Foliar sprays of contact insecticides kill JB adults, such as carbaryl (Sevin®), acephate (Orthene™), pyrethrins, and pyrethroids. Examples include pyrethroid products such as cyfluthrin (Tempo, Bayer Advanced Lawn & Garden Multi-Insect Killer), bifenthrin (TalstarOne), and permethrin (Spectracide Bug Stop Multi-Purpose Insect Control Concentrate™ and others).

‘Silk Tassel’ Sedge Shimmers In Shady Gardens

Carex-morrowii- ternofolia 'Silk-Tassel' at Ohio State Univ Gardens in Columbus, OH

Carex morrowii temnolepis ‘Silk-Tassel’ at Ohio State Univ Gardens in Columbus, OH

Silk Tassel’ Japanese sedge (Carex morrowii var. temnolepis) is an ornamental sedge from Japan (USDA hardiness zones 5 to 9). It is grown in shady areas for its narrow, variegated foliage. It grows slowly as a dense, grass-like clump to 12 -15 inches high and up to 2 feet spread.

Foliage bubbles up like a shimmering water fountain of fine-textured variegated foliage. Silk Tassel has ultra narrow, 1/8 inch wide thread-like leaves. Fine-textured leaves spill out over the ground. It has a soft, flowing, iridescent look and at first glance, may appear to be a sparkling, silvery green mound. A silvery white stripe at center with dark green margins runs the length of the narrow blade. Tiny greenish-brown flower spikes appear in mid-spring and are inconspicuous, supported on triangular stems. Silk Tassel is evergreen in the deep South.

Silk Tassel offers a great accent for patios and decks in decorative containers, or plant close together in masses. It looks super planted in a rock garden, perhaps nearby a dark igneous rock. It is easily grown in moist, moderately acidic, well-drained soils in partial day sunlight, preferably in morning or dappled light. Soil moisture is key, not too much(soupy) and never too dry.

Mix this fine textured beauty with bold leaf perennials such as hostas, lungworts (Pulmonaria spp.), brunneras (Brunnera) and other broad-leaved shade loving perennials.

Sedges may occasionally be troubled by aphids, and soil borne diseases such as Rhizoctonia. Deer leave most sedges alone.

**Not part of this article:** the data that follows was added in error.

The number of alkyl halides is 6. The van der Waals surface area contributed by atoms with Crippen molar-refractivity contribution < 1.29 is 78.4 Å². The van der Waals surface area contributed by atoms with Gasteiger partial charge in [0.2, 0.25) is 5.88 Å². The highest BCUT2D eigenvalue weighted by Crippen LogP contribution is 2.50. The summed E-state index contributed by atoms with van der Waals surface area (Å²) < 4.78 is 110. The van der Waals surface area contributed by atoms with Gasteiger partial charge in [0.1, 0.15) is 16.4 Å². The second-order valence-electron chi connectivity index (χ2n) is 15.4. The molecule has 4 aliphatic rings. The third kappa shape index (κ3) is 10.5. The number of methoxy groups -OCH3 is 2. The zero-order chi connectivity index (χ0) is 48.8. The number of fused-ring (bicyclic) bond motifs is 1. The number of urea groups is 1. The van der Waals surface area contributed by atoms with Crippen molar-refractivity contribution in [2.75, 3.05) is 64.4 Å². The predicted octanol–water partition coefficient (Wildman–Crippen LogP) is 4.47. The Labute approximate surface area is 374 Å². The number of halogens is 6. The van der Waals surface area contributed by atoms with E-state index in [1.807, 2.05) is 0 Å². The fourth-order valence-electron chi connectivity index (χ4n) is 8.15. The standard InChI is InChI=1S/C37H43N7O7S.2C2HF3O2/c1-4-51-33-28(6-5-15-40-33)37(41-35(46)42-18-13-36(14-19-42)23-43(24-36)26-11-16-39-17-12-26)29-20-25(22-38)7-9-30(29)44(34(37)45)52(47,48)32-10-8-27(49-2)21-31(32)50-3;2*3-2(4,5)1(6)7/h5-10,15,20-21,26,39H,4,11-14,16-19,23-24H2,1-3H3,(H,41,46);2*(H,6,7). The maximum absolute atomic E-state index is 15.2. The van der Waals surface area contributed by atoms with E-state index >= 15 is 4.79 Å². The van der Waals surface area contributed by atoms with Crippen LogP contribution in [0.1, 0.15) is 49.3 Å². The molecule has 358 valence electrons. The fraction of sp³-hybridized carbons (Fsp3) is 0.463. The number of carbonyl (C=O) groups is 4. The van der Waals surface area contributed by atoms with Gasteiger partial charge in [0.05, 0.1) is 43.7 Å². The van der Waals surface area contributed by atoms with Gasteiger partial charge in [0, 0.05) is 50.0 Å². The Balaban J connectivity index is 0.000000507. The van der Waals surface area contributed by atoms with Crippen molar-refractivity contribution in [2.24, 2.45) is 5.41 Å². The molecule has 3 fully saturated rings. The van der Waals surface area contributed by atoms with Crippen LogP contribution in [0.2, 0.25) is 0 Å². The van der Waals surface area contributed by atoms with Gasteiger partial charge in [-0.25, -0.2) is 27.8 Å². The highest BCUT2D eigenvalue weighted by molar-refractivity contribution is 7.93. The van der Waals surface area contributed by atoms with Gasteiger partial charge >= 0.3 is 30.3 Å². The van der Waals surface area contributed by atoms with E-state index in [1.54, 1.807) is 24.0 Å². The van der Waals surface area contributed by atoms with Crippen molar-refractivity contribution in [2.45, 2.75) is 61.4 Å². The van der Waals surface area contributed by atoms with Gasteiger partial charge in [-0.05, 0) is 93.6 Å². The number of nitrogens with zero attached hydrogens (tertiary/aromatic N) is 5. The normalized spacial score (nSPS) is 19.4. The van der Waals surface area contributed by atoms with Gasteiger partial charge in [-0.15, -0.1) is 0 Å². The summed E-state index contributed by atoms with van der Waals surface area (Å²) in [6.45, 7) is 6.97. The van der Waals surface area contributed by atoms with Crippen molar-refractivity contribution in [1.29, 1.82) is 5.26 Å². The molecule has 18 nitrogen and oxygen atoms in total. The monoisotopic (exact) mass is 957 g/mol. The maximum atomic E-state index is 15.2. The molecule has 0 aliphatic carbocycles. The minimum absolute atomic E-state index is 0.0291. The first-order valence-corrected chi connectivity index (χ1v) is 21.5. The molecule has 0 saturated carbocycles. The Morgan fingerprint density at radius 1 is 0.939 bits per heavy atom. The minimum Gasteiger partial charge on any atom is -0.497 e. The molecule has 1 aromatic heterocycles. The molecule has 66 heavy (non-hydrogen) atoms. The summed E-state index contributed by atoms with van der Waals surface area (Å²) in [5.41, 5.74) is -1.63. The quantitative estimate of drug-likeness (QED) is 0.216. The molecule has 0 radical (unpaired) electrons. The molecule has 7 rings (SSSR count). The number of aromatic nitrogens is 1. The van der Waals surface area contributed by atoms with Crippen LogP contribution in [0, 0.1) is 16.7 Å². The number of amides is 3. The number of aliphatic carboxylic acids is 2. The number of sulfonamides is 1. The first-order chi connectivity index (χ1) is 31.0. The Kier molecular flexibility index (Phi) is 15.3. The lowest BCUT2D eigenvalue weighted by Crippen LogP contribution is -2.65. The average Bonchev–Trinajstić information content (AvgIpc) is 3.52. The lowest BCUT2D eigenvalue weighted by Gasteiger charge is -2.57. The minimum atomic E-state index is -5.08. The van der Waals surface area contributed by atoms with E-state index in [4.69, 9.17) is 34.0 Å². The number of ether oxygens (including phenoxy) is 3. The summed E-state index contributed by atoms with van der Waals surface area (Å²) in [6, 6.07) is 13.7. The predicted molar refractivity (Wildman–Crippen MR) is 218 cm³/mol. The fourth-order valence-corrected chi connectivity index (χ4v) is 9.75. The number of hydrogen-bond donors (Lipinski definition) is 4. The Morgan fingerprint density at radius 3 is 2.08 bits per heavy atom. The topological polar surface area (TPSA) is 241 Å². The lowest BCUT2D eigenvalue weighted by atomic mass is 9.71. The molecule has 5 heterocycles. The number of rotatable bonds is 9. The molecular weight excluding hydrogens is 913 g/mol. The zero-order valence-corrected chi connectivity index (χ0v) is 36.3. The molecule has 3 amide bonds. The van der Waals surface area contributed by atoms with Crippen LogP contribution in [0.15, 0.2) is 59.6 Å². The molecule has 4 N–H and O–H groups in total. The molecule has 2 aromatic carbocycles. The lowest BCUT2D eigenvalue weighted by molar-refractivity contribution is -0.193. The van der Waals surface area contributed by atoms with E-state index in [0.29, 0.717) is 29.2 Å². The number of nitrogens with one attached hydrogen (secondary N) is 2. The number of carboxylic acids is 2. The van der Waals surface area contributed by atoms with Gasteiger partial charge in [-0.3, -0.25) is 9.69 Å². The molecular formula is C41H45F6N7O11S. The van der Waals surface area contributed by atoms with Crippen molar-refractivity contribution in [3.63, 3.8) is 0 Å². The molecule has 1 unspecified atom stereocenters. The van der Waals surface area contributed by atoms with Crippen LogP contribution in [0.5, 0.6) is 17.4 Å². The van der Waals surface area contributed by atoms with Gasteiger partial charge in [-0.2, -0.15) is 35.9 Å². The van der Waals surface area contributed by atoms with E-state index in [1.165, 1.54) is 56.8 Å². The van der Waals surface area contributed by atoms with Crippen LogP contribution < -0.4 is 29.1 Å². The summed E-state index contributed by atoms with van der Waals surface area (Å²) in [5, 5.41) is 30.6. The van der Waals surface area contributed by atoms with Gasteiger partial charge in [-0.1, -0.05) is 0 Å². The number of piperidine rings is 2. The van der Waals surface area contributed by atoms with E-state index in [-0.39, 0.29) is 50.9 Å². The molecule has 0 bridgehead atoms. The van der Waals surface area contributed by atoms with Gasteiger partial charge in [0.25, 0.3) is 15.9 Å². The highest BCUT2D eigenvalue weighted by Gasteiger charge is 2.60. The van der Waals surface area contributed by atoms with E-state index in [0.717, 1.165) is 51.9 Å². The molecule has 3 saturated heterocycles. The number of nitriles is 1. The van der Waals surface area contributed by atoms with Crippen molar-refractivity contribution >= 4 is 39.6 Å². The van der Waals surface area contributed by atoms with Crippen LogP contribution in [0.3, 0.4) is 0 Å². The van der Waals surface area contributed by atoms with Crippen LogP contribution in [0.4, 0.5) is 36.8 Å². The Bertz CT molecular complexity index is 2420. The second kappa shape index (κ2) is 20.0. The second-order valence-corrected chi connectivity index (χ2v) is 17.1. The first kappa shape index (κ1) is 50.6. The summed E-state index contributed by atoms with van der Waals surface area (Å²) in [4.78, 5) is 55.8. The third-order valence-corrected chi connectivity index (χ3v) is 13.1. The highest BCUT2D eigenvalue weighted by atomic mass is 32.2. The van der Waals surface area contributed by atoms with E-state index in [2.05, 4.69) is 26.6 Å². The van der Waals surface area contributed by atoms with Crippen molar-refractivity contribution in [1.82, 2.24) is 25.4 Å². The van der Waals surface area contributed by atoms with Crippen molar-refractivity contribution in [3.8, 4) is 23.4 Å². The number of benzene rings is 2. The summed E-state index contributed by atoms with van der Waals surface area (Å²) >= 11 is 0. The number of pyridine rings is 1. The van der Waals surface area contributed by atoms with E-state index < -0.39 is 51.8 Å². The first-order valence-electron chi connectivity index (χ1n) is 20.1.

Silk Tassel was introduced and named by Barry Yinger who brought it from Japan almost 30 years ago. It is primarily sold by mail order nurseries.

Yarrows Come In Many Size And Colors

Yellow flowering form of Yarrow

Yellow flowering form of Yarrow


Salmon-Red Yarrow

Salmon-Red Cultivar







Yarrow (Achillea millefolium) is a rhizomatous spreading perennial (USDA hardiness zones 3 to 9). The species originates from Europe and Asia and was introduced to America in colonial times. Today, yarrow is frequently seen naturalized along roadsides, fields, and gardens throughout the U. S.

Yarrow has fern-like, aromatic, foliage. Floral heads of 2-4 inch wide flattened corymb white flowers (and lots more colors) bloom from late spring through summer. Foliage emits a strong, somewhat spicy aroma that lingers when used in dried arrangements. Depending on cultivar, long-lasting flowers rise 1 ½ to 3 feet high.

Modern day cultivars possess strong stems, more upright forms and larger flowers. Flower colors range from pinks, reds, yellows, whites, and bicolor pastels. Showy flowers are irresistible to butterflies and make great cut and dried flowers.

Yarrow is a sun-loving, easy to grow, and performs well in any garden soils that is adequately drained. Where summers are hot and humid, plants are highly drought tolerant. Stems tend to flop over when grown in moist, rich soils. Protect plants from strong winds. Fertilize at planting time and in early spring as new growth begins to emerge.

Before flowering begins in late spring, reduce tall flowering cultivars by one-half to increase bloom count on more compact plants. Deadheading old spent flower heads will regenerate new blooms on stronger stems. Divide clumps every 2-3 years to maintain plant vigor. Yarrow spreads aggressively by rhizomes and self-seeding.

Stem rot, powdery mildew, rust and aphids are occasional problems, particularly where are poorly sited. Deer and rabbits stay away and the fern-like foliage tolerates air pollutants.

Herbal folklore: Achillea is derived from Achilles, hero of the Trojan Wars in Greek mythology, who used the plant medicinally to stop bleeding and to heal wounds.

‘Little Moonshine’ (new in 2015) – earlier and longer flowering (May-September); very compact 9-12 inches tall by 10-12 inches wide.

‘Peachy Seduction’ – 1 ½ – 2 feet in height and width lovely dense flat clusters of peach to rose-pink flowers; plant forms a tidy mound.

‘Strawberry Seduction’ (the Seduction Series™) – lovely densely packed strawberry-red/golden-yellow centers; dense dark green foliage on sturdy stems; 1 ½ -2 feet high and 2-3 feet wide.

‘Pomegranate’ -red-purple flowers atop 2-3 feet tall and 2 feet wide stems.

‘Pink Grapefruit’new cultivar in the Tutti Frutti series; large, slightly domed, deep rose-pink flower heads atop compact 2 foot stems.

‘Peggy Sue’ –2-3 foot tall, low-mounding plants with robust growth habit and apricot-orange blooms.